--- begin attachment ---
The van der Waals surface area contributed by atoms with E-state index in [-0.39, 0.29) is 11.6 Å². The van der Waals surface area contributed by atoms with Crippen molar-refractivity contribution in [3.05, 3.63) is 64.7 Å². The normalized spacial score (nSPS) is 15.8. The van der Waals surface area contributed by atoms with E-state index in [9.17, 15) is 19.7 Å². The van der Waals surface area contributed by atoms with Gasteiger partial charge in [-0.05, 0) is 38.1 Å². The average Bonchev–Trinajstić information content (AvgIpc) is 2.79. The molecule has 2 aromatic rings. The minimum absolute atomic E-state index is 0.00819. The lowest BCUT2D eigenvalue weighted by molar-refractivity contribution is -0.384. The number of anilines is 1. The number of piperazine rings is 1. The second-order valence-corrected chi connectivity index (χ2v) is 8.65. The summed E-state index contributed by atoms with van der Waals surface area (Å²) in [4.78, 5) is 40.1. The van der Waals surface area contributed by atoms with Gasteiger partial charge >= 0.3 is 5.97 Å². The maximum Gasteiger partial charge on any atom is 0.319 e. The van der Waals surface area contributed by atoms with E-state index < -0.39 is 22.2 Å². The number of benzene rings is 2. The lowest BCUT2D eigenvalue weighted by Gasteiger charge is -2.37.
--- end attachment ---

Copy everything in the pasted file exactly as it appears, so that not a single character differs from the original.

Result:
The van der Waals surface area contributed by atoms with E-state index in [-0.39, 0.29) is 11.6 Å². The van der Waals surface area contributed by atoms with Crippen molar-refractivity contribution in [3.05, 3.63) is 64.7 Å². The normalized spacial score (nSPS) is 15.8. The van der Waals surface area contributed by atoms with E-state index in [9.17, 15) is 19.7 Å². The van der Waals surface area contributed by atoms with Gasteiger partial charge in [-0.05, 0) is 38.1 Å². The average Bonchev–Trinajstić information content (AvgIpc) is 2.79. The molecule has 2 aromatic rings. The minimum absolute atomic E-state index is 0.00819. The lowest BCUT2D eigenvalue weighted by molar-refractivity contribution is -0.384. The number of anilines is 1. The number of piperazine rings is 1. The second-order valence-corrected chi connectivity index (χ2v) is 8.65. The summed E-state index contributed by atoms with van der Waals surface area (Å²) in [4.78, 5) is 40.1. The van der Waals surface area contributed by atoms with Gasteiger partial charge >= 0.3 is 5.97 Å². The maximum Gasteiger partial charge on any atom is 0.319 e. The van der Waals surface area contributed by atoms with E-state index < -0.39 is 22.2 Å². The number of benzene rings is 2. The lowest BCUT2D eigenvalue weighted by Gasteiger charge is -2.37.